Unless you're talking about a premium zoom, say a Baader Clickstop, there is a very slight degradation with a zoom verses a "fixed" eyepiece. However, it takes a very discerning eye to notice. Don't worry about that.

    The major difference with a zoom eyepiece is that as the focal length of the setting gets shorter (toward 8mm) the field of view gets wider. At the maximum focal length (24mm) the FOV is the narrowest. That is opposite "fixed" eyepieces with which the FOV is wider when the focal length is longer... that's why we hunt DSOs with say a 24mm "fixed" eyepiece. No big deal, but you asked.


    2. On Thursday I ordered a couple of plossl eyepieces as I read that the 10mm and 20mm eyepieces that came with my telescope are not very good. does anyone have any suggestions what types of eyepieces I can use with the astromaster 130EQ ? since yesterday I was able to see Mars and Jupiter ( after multiple tries since I am currently struggling just pointing the telescope at the right place ) but they seem bright and I assume too many reflections . would a better eyepiece fix that issue or should I also get some sort of light filters ?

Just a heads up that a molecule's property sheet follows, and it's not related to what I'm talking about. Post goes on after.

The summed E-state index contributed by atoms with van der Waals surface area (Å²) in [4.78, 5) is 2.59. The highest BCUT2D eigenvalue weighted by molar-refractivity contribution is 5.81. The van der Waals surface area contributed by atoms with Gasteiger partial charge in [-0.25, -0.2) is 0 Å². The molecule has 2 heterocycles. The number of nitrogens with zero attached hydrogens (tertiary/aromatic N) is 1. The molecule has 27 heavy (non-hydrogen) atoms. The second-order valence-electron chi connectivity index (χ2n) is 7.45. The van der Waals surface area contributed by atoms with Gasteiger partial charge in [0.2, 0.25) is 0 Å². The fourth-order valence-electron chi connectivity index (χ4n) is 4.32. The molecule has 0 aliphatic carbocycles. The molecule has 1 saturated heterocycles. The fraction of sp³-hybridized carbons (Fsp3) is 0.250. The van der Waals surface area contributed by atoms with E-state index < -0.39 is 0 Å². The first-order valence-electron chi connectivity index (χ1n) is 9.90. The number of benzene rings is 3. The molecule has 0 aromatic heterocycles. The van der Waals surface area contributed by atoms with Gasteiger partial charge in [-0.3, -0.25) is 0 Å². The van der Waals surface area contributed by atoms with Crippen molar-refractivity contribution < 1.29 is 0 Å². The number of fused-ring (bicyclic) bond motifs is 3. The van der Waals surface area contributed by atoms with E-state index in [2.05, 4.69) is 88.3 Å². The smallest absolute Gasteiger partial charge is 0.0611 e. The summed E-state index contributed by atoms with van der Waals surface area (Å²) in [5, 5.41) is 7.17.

You don't need any filters to observe planets (with one exception below), although some folks prefer a #890A Blue filter to enhance Jupiter a bit.

    The only planet you might consider using a variable polarizing filter to view would be Venus. Venus is very bright, and to see its phases, one needs to dim it down a bit.

    You are correct, in that the eyepieces that come with scopes in that price range are not the best... by a long shot. However, you don't need eyepieces that start around $150 each to enjoy that scope. A standard, major brand plossl eyepiece will do the job for you. I'll mention that the Zhumell Planetary Series eyepices are pretty darn good and reasonably priced.


    3. what is the difference between using a 2x barlow and a 20mm eyepiece vs using a 10 mm eyepiece ? (since both should give me the same zoom specs of 10 mm) . is there any loss in quality when using a 20 mm eyepiece with a 2x barlow vs directly using a 10 mm eyepiece ?

    There is no real difference in quality of the view. Even with an inexpensive barlow like the Orion Shorty 2x, you'll have no degradation of viewing.

    There is actually an advantage to using a barlow if you observe wearing glasses. With a couple of exceptions (Baader Hyperions for example), the eye relief is at its max with the longest focal lengths, and slowly becomes less as one changes eyepieces to shorter focal lengths. With a barlow installed, the eye relief of the accompanying eyepiece is retained... handy if you're wearing glasses.

    4. On the celestron website, my telescope is supposed to have a highest useful magnification of 307X. what is the limit I should be refraining from in order not to lose much image quality ? for example , if I understood correctly, a 2X barlow and a 6 mm eyepiece would give me roughly 216 magnification. Would this be a safe margin in terms of not losing quality since 216 is well below 307.